Bradford has been revealed tonight as the UK’s next City of Culture on live TV.
Speaking on the BBC’s The One Show, the Secretary of State for Digital, Culture, Media and Sport Nadine Dorries revealed that the West Yorkshire city had been selected over the other three final shortlisted areas – Wrexham, Southhampton and Durham.
The decision means that Bradford will attract millions of pounds of investment, as well as spend a year in the cultural spotlight hosting numerous events.
As the news broke, Bradford locals hugged, cheered and cried in the crowd, before the camera panned to a group in Coventry holding up letters spelling out ‘Congratulations Bradford 2025 from Coventry 2021″.
A Bradford spokesperson said: “Congratulations to all the other cities for getting to this point, and come and party with us […] in 2025!”
They added: “We’re going to party all night”
The city follows in the footsteps of Coventry, Derry/Londonderry and Hull, who have all held the title since the first UK City of Culture was first announced in 2010.
Read more: 9 things you never knew about Bradford
A new city has been announced every four years since its inception.
The bidding process for 2025 was conducted between 2021 and 2022, with 20 areas initially shortlisted.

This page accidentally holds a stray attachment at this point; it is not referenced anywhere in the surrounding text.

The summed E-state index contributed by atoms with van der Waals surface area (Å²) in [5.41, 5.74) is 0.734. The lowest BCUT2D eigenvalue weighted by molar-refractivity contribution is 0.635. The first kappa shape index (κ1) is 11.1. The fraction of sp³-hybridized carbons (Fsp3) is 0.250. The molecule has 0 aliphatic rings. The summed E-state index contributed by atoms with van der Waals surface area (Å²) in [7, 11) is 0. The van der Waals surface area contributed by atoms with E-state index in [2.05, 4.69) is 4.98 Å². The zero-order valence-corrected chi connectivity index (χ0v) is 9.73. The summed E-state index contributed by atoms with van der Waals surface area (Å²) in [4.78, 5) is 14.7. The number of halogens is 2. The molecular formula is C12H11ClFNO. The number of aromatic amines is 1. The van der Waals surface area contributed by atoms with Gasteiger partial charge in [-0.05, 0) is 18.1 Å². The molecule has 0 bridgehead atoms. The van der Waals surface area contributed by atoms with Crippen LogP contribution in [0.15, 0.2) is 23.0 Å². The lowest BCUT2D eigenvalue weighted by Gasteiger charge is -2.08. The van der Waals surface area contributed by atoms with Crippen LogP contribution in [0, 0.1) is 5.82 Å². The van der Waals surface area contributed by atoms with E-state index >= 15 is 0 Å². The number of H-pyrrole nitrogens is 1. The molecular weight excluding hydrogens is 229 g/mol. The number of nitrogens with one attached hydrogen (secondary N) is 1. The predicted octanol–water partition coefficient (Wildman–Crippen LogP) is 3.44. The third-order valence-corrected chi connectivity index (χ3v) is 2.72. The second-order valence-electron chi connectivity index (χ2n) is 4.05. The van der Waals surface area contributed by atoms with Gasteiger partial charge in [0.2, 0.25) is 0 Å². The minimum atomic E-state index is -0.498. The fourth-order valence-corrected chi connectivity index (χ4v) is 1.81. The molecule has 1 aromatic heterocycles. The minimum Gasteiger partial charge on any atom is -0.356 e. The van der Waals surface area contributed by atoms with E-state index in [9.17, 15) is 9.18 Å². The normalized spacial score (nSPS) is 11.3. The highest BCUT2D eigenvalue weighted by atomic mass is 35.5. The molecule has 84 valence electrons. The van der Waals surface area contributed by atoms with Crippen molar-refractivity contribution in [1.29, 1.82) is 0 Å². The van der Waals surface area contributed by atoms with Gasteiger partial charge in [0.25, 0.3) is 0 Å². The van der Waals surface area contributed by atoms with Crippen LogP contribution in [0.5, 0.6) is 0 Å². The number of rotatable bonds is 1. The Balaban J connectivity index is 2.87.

Dorries described Bradford as a “worthy winner” of the 2025 title.
She said: “Art and culture should be accessible to everyone and this prestigious title will help Bradford deliver unforgettable events for communities on their doorstep.
“Coventry has shown us how powerful the UK city of culture title is at boosting investment, attracting visitors and leaving a lasting legacy for local people.”
Ilkley Brewery tweeted in response to the news: “We are proud to be part of such a diverse, beautiful, creative and friendly community.”
Bradford boasts a large number of cultural assets, including the Kala Sangam Arts Centre, which specialises in South Asian art, the Bradford Literature Festival, the Brontë Parsonage, Saltaire Unesco world heritage site and the National Science and Media Museum.
It successfully argued in a document as part of its application for the prestigious title that it would transform the area into a “creative powerhouse – building on our existing cultural assets and heritage; attracting significant investment, jobs, and new opportunities for everyone who lives and works here”.
The judges said they were impressed with Bradford’s bid and the way it focused on celebrating the power of the city’s diversity in order to create new opportunities.
Sir Phil Redmond, chair of the competition’s independent advisory panel, added: “The selection is never about whether one bid is better than another, it is more that one bid has the potential to make a bigger and deliverable impact …. I am looking forward to seeing how far the cultural bar can be raised in .”